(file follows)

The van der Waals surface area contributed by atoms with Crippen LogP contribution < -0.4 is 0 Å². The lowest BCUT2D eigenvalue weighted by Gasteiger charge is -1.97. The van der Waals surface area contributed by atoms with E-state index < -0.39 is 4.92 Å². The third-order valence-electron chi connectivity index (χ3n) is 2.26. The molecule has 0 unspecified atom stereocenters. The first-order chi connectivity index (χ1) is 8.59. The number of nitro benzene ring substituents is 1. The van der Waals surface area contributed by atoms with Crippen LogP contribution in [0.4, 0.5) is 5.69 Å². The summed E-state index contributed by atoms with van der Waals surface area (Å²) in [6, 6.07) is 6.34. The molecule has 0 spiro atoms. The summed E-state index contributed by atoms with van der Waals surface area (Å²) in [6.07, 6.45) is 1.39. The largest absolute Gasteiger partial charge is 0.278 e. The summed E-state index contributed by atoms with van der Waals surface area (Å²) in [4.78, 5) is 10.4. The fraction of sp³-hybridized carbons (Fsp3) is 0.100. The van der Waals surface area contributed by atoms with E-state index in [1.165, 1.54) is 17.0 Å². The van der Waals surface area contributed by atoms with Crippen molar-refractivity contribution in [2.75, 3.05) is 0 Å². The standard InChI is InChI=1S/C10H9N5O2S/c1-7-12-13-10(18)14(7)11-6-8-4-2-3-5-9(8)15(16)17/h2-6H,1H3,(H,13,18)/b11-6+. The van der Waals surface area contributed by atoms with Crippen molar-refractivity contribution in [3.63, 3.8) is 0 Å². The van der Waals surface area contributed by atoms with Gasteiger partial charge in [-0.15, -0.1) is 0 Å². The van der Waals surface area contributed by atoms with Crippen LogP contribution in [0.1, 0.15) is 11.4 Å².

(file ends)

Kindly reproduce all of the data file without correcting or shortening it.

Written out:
The van der Waals surface area contributed by atoms with Crippen LogP contribution < -0.4 is 0 Å². The lowest BCUT2D eigenvalue weighted by Gasteiger charge is -1.97. The van der Waals surface area contributed by atoms with E-state index < -0.39 is 4.92 Å². The third-order valence-electron chi connectivity index (χ3n) is 2.26. The molecule has 0 unspecified atom stereocenters. The first-order chi connectivity index (χ1) is 8.59. The number of nitro benzene ring substituents is 1. The van der Waals surface area contributed by atoms with Crippen LogP contribution in [0.4, 0.5) is 5.69 Å². The summed E-state index contributed by atoms with van der Waals surface area (Å²) in [6, 6.07) is 6.34. The molecule has 0 spiro atoms. The summed E-state index contributed by atoms with van der Waals surface area (Å²) in [6.07, 6.45) is 1.39. The largest absolute Gasteiger partial charge is 0.278 e. The summed E-state index contributed by atoms with van der Waals surface area (Å²) in [4.78, 5) is 10.4. The fraction of sp³-hybridized carbons (Fsp3) is 0.100. The van der Waals surface area contributed by atoms with E-state index in [1.165, 1.54) is 17.0 Å². The van der Waals surface area contributed by atoms with Crippen molar-refractivity contribution in [2.75, 3.05) is 0 Å². The standard InChI is InChI=1S/C10H9N5O2S/c1-7-12-13-10(18)14(7)11-6-8-4-2-3-5-9(8)15(16)17/h2-6H,1H3,(H,13,18)/b11-6+. The van der Waals surface area contributed by atoms with Crippen molar-refractivity contribution in [3.63, 3.8) is 0 Å². The van der Waals surface area contributed by atoms with Gasteiger partial charge in [-0.15, -0.1) is 0 Å². The van der Waals surface area contributed by atoms with Crippen LogP contribution in [0.1, 0.15) is 11.4 Å².